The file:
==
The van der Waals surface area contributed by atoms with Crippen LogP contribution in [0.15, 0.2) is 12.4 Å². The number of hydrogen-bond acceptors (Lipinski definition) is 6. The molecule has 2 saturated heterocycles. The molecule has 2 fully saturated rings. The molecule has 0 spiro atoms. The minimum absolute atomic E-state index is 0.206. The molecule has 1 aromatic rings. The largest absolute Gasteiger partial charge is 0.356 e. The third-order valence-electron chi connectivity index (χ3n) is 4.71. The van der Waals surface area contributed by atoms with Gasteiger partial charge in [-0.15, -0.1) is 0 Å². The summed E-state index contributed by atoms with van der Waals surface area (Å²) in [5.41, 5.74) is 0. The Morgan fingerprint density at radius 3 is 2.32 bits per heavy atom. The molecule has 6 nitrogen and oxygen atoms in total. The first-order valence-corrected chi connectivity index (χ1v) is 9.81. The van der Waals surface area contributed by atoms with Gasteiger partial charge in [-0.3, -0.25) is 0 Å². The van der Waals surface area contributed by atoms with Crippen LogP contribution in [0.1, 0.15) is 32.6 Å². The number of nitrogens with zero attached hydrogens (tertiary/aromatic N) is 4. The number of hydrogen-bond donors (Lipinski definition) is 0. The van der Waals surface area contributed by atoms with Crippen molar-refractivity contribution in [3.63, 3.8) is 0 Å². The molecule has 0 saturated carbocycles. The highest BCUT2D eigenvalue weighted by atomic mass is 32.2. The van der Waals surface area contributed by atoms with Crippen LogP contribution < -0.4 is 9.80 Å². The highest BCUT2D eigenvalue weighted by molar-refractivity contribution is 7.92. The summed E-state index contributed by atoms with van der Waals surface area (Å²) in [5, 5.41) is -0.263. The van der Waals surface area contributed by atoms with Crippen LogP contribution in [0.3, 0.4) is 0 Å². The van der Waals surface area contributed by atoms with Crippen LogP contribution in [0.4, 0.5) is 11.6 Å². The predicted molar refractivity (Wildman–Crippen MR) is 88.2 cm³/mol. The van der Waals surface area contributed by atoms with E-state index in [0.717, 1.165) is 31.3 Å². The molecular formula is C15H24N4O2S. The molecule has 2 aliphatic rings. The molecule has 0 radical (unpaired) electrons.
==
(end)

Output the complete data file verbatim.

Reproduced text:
The van der Waals surface area contributed by atoms with Crippen LogP contribution in [0.15, 0.2) is 12.4 Å². The number of hydrogen-bond acceptors (Lipinski definition) is 6. The molecule has 2 saturated heterocycles. The molecule has 2 fully saturated rings. The molecule has 0 spiro atoms. The minimum absolute atomic E-state index is 0.206. The molecule has 1 aromatic rings. The largest absolute Gasteiger partial charge is 0.356 e. The third-order valence-electron chi connectivity index (χ3n) is 4.71. The van der Waals surface area contributed by atoms with Gasteiger partial charge in [-0.15, -0.1) is 0 Å². The summed E-state index contributed by atoms with van der Waals surface area (Å²) in [5.41, 5.74) is 0. The Morgan fingerprint density at radius 3 is 2.32 bits per heavy atom. The molecule has 6 nitrogen and oxygen atoms in total. The first-order valence-corrected chi connectivity index (χ1v) is 9.81. The van der Waals surface area contributed by atoms with Gasteiger partial charge in [-0.3, -0.25) is 0 Å². The van der Waals surface area contributed by atoms with Crippen LogP contribution in [0.1, 0.15) is 32.6 Å². The number of nitrogens with zero attached hydrogens (tertiary/aromatic N) is 4. The number of hydrogen-bond donors (Lipinski definition) is 0. The van der Waals surface area contributed by atoms with Crippen molar-refractivity contribution in [3.63, 3.8) is 0 Å². The molecule has 0 saturated carbocycles. The highest BCUT2D eigenvalue weighted by atomic mass is 32.2. The van der Waals surface area contributed by atoms with Crippen LogP contribution < -0.4 is 9.80 Å². The highest BCUT2D eigenvalue weighted by molar-refractivity contribution is 7.92. The summed E-state index contributed by atoms with van der Waals surface area (Å²) in [5, 5.41) is -0.263. The van der Waals surface area contributed by atoms with Crippen LogP contribution in [0.3, 0.4) is 0 Å². The van der Waals surface area contributed by atoms with Crippen LogP contribution in [0.4, 0.5) is 11.6 Å². The predicted molar refractivity (Wildman–Crippen MR) is 88.2 cm³/mol. The van der Waals surface area contributed by atoms with E-state index in [0.717, 1.165) is 31.3 Å². The molecular formula is C15H24N4O2S. The molecule has 2 aliphatic rings. The molecule has 0 radical (unpaired) electrons.